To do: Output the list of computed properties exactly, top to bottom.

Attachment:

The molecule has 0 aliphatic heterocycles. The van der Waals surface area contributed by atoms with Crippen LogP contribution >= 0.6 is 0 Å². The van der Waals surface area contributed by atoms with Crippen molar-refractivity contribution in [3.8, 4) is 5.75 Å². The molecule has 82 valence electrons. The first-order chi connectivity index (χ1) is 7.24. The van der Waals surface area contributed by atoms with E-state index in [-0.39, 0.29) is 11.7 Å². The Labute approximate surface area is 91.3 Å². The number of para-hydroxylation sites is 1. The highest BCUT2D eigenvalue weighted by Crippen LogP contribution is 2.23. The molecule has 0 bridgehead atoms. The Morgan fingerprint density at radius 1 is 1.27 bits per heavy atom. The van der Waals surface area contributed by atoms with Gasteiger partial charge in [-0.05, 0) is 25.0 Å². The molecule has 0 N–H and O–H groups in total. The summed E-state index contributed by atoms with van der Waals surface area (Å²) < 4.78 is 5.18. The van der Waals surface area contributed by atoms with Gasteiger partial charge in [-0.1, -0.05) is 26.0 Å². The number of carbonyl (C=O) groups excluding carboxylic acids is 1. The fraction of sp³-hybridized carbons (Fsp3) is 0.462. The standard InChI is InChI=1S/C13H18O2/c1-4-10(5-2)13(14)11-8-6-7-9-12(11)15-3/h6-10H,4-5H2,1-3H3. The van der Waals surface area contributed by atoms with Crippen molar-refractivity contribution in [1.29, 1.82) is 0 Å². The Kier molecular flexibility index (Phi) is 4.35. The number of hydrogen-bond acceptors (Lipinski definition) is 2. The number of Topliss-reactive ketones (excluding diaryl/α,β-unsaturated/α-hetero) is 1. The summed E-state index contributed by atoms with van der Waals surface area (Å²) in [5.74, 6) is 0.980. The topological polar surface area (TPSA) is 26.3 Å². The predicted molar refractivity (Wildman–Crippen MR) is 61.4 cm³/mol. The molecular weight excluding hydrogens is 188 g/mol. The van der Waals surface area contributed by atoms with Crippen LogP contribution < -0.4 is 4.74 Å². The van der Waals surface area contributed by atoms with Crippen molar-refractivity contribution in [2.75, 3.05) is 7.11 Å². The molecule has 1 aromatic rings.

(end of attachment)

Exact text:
The molecule has 0 aliphatic heterocycles. The van der Waals surface area contributed by atoms with Crippen LogP contribution >= 0.6 is 0 Å². The van der Waals surface area contributed by atoms with Crippen molar-refractivity contribution in [3.8, 4) is 5.75 Å². The molecule has 82 valence electrons. The first-order chi connectivity index (χ1) is 7.24. The van der Waals surface area contributed by atoms with E-state index in [-0.39, 0.29) is 11.7 Å². The Labute approximate surface area is 91.3 Å². The number of para-hydroxylation sites is 1. The highest BCUT2D eigenvalue weighted by Crippen LogP contribution is 2.23. The molecule has 0 bridgehead atoms. The Morgan fingerprint density at radius 1 is 1.27 bits per heavy atom. The van der Waals surface area contributed by atoms with Gasteiger partial charge in [-0.05, 0) is 25.0 Å². The molecule has 0 N–H and O–H groups in total. The summed E-state index contributed by atoms with van der Waals surface area (Å²) < 4.78 is 5.18. The van der Waals surface area contributed by atoms with Gasteiger partial charge in [-0.1, -0.05) is 26.0 Å². The number of carbonyl (C=O) groups excluding carboxylic acids is 1. The fraction of sp³-hybridized carbons (Fsp3) is 0.462. The standard InChI is InChI=1S/C13H18O2/c1-4-10(5-2)13(14)11-8-6-7-9-12(11)15-3/h6-10H,4-5H2,1-3H3. The van der Waals surface area contributed by atoms with Crippen molar-refractivity contribution in [1.29, 1.82) is 0 Å². The Kier molecular flexibility index (Phi) is 4.35. The number of hydrogen-bond acceptors (Lipinski definition) is 2. The number of Topliss-reactive ketones (excluding diaryl/α,β-unsaturated/α-hetero) is 1. The summed E-state index contributed by atoms with van der Waals surface area (Å²) in [5.74, 6) is 0.980. The topological polar surface area (TPSA) is 26.3 Å². The predicted molar refractivity (Wildman–Crippen MR) is 61.4 cm³/mol. The molecular weight excluding hydrogens is 188 g/mol. The van der Waals surface area contributed by atoms with Crippen LogP contribution < -0.4 is 4.74 Å². The van der Waals surface area contributed by atoms with Crippen molar-refractivity contribution in [2.75, 3.05) is 7.11 Å². The molecule has 1 aromatic rings.